590 Slices
Medium 9781574414615

Culinary Aspects

Ron Tatum University of North Texas Press ePub

Culinary Aspects

People always ask me about feed for their horses. They worry about feed as much as they worry about their own diets. I usually tell them to ask their vet or go talk to the old guy at the feed store (any feed store will do), but over the years I’ve gotten enough information to be able to speak to this subject with some authority. I’ve learned that a chicken feed called “scratch” is a remarkable curative for crumbly hooves, that cider vinegar makes miraculous changes in arthritic horses, that horses behave better if the shoer arrives with a box of—God help us—sugar cubes, and that 50 percent of founder cases, a serious foot condition, occur on Christmas day because the owners run out to their ponies and horses with a gaily wrapped coffee can of sweet grain, an unaccustomed treat, which, if eaten in one sitting almost invariably ends in colic or founder, either of which can kill the animal.

I’ve also learned to be careful with my food words when I’m distracted by the job at hand. An example: I was trimming a new customer’s horse and we were talking away in the usual manner when she asked me if I knew how to clean tarweed off the horse’s muzzle and legs. Tarweed is a small bright green weed with little yellow flowers that horses enjoy eating. It puts out a sticky black tar that gets all over the legs and faces of the horses. It’s a real mess. Busy working on a hind foot, I admitted I had no answer for her, but suggested she go talk to the wise old home remedy expert at the feed store. “He’ll probably give you some wacky recipe like kerosene and penis butter,” I inattentively suggested. Horror struck, I murmured, “I mean ‘peanut butter.’ ” I didn’t look up. I didn’t say another word. Neither did she. Without looking at each other the money was exchanged and I left. I’ve never heard from her since.

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Medium 9781608680221

26. Riding in the Rain by Amy Walker

New World Library ePub

Amy Walker

If there’s one great place to enjoy bad weather, it’s on the seat of a bicycle. With a canopy of painted clouds, percussive splashing from car tires, and lights reflecting on wet streets, the watery world of rainy-day biking can be beautiful. When you’re bundled up properly against the cold and rain, it feels like being 5 years old, full of wonder and out on a field trip.

For years, I was a fair-weather cyclist and would take the bus on rainy days. The few times a shower surprised me, I ended up at my destination a soggy, miserable mess, my pants soaked and heavy, a stripe of mud running up my rear.

When finally, after sixteen years of commuting, I bought raingear for about $300, it was the biggest and best investment I had ever made in cycling. Overnight, I had an alternative to standing in the rain waiting for and packing myself onto crowded, steaming buses. I gained more freedom. I saved money and time. And I discovered something truly wonderful: a way to boost my energy and enjoy the rain.

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Medium 9780253008589

Indiana AT Purdue, 2-4-12 (78-61)

The Herald-Times Indiana University Press ePub

Purdue Boilermakers forward Robbie Hummel (4) deflects the shot of Indiana Hoosiers guard Victor Oladipo (4) during the Indiana Purdue men’s basketball game in West Lafayette, Ind., Saturday, Feb. 4, 2012.

By Dustin Dopirak

Robbie Hummel didn’t even put his hand up for a close out on Remy Abell until the freshman had already let go of the shot.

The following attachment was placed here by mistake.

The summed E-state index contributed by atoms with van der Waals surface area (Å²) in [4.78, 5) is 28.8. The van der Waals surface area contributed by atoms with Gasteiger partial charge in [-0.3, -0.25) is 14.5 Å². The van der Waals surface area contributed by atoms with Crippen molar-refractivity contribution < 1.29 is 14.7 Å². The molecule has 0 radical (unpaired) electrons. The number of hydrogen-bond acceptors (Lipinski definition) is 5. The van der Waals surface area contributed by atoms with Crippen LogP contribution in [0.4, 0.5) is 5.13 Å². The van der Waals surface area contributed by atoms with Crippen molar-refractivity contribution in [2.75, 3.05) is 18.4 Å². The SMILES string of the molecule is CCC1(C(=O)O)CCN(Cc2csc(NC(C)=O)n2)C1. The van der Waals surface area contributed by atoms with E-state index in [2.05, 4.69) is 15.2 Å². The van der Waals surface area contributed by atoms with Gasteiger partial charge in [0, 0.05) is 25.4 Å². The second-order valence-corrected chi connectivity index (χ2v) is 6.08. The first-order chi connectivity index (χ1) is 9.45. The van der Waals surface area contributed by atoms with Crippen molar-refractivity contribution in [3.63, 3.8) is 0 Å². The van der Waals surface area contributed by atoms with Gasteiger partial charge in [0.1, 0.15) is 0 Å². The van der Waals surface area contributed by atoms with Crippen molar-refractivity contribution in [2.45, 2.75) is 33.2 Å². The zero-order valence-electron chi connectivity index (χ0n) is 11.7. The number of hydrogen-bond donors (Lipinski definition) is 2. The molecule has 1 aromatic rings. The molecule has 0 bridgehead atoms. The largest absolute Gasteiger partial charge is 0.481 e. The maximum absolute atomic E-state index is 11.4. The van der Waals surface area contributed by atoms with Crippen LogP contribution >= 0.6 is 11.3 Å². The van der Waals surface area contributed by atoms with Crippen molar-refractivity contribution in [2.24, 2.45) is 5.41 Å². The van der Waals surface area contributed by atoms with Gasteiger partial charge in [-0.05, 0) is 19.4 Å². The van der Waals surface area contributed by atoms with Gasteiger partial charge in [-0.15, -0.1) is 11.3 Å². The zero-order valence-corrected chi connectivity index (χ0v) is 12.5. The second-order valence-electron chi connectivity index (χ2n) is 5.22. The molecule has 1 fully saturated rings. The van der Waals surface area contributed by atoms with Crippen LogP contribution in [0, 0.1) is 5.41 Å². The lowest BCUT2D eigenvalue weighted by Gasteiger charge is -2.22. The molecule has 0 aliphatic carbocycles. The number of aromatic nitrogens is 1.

The heady Purdue senior forward had read enough of the book on the Indiana guard to know that his first instinct when catching the ball beyond the 3-point arc would be to attack the basket off the dribble.

“The scouting report on him is, probably, let him shoot in that situation because he hasn’t been in there,” Hummel said. “I was kind of playing for the drive.”

Instead of flying out with his hands up on the defensive rotation, Hummel sprinted to a spot a few feet from the arc and broke down his feet to be ready for the drive. But Abell pulled up and drilled a shot that stunned the veteran and took the air out of what had been an ear-piercing Mackey Arena in a 78-61 win.

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Medium 9781742204253

Brisbane & Around

Lonely Planet Lonely Planet ePub

Brisbane & Around

Australia’s most underrated city? Booming Brisbane is an energetic river town on the way up, with an edgy arts scene, pumping nightlife and great coffee and restaurants. Plush parks and historic buildings complete the picture, all folded into the elbows of the meandering Brisbane River.

Brisbanites are out on the streets: the weather is brilliant and so are the bodies. Fit-looking locals get up early to go jogging, swimming, cycling, kayaking, rock-climbing or just to walk the dog. And when it’s too hot outside, Brisbane’s subcultural undercurrents run cool and deep, with bookshops, globally inspired restaurants, cafes, bars and band rooms aplenty.

East of Brisbane is Moreton Bay, with its low-lying sandy isles (don’t miss a trip to ‘Straddie’), beaches and passing parade of whales, turtles and dolphins.

Jan Brisbane swelters during summer: the perfect time to head to North Stradbroke Island.

May–Aug Cool, mild temperatures (bring a jacket) and clear skies – Brisbane at its best!

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Medium 9781742204437

Kingston, Blue Mountains & the Southeast Coast

Lonely Planet Lonely Planet ePub

Kingston is Jamaica undiluted and unadulterated, its raw energy contrasting sharply with the languor of resorts and villages elsewhere on the island. The launching pad for some of the world

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